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Spotify: Watch out Pandora and iTunes, The Swedes are Coming

Written by in Strategy
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Spotify, the widely popular music streaming application, has finally arrived in the U.S. On July 6, Spotify posted a message on their landing page that the music application would be “landing on US shores” soon. A week later on July 14, the application was released in the US. This is probably the most exciting news for music lovers in a long time.

  Spotify is a freemium based streaming music service that is available on your desktop or iPhone, but right now only in Europe. Europe has also recently integrated the application with Facebook. The music app’s popularity rapidly spread in Europe, growing from 2 million users in 2009 to 11 million users in 2011.

  The basic version of Spotify is free, but like the much buzzed about Google+, you need to grab an invite from another user or join a wait-list based on e-mail sign-up. On the American landing page you can already enter your e-mail for an invite. Needless to say many of us here at Digital Surgeons have already jumped on the opportunity and have received invites.

  What Took you so Long Spotify?

  With all of the illegal pirating issues in the U.S. it’s no surprise Spotify was finding it hard to make deals with music labels. Why would the industry allow people to legally listen to music for free? Fortunately, Spotify has successfully made deals with Sony, EMI Music Group, and most recently Universal Music Group, the world’s largest music label. But one major label is still holding out, Warner Music Group.

  Warner Music Group’s hesitation could cause problems for Spotify’s success in the US. Music by artists like Eric Clapton, Green Day, Lynyrd Skynyrd and more will not be available on the live streaming site. Let’s just hope Warner has a change of heart sometime soon.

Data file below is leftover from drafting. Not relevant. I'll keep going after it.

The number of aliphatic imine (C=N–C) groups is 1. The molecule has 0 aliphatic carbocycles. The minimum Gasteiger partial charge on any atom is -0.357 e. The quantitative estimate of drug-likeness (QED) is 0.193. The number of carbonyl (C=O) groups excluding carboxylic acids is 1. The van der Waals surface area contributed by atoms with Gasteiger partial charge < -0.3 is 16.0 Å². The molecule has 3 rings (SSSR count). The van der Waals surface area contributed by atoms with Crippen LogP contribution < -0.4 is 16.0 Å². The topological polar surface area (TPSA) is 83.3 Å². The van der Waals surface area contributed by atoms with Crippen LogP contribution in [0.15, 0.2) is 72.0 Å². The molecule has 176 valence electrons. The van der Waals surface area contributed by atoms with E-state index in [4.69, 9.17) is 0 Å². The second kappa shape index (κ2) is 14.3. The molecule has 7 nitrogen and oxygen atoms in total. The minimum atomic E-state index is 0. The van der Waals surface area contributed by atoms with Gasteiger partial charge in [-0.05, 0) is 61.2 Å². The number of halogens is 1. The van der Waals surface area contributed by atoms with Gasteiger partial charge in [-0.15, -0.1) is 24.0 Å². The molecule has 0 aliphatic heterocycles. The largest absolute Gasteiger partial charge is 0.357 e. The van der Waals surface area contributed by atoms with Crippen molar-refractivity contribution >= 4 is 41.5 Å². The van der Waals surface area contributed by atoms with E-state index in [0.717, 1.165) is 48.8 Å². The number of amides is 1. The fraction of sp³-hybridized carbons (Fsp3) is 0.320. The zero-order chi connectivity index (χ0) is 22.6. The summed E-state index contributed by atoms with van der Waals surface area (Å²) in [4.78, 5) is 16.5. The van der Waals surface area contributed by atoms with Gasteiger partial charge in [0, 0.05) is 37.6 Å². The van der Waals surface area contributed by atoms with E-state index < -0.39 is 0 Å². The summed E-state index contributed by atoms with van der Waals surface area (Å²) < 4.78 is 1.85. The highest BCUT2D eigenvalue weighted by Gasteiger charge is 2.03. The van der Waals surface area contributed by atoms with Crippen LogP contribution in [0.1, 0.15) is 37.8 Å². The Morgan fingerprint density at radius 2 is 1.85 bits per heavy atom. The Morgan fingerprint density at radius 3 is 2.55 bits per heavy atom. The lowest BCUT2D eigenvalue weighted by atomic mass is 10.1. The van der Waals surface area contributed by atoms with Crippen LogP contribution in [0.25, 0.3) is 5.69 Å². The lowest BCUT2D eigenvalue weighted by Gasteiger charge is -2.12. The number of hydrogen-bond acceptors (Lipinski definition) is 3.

Can Spotify Take The Place of iTunes or Pandora?

  Spotify is quite unique in the way you can choose the titles you want to listen to. Then you can also make playlists and share with friends. Free memberships receive ad interruptions and limited streaming time, while premium memberships allow access to millions of titles without ad interruption, with unlimited streaming time and better quality sound.

  There are two subscription choices to choose from. Unlimited is $4.99 per month and includes no advertisements and unlimited streaming. Premium is $9.99 a month and includes no advertisements, unlimited streaming, Spotify mobile and offline mode for playlists.

  Unlike Pandora, where the app chooses songs based on a genre or artist, you have the freedom of choice with Spotify. With this new app you can choose the exact artist and title you want to hear and add it to your playlist. No more guessing what song will play next.

  Unlike iTunes where you pay per song, songs are sent straight to your computer or mobile phone. Playlists are also saved under an account, so you can access your music from any computer. Spotify is also starting to give the option of buying songs, some competition iTunes better watch out for.

  If Spotify can clinch Warner and popularity spreads as it did in Europe, there will definitely be a “New Kid on the Block” ready to “Run This Town”—or country in this case.

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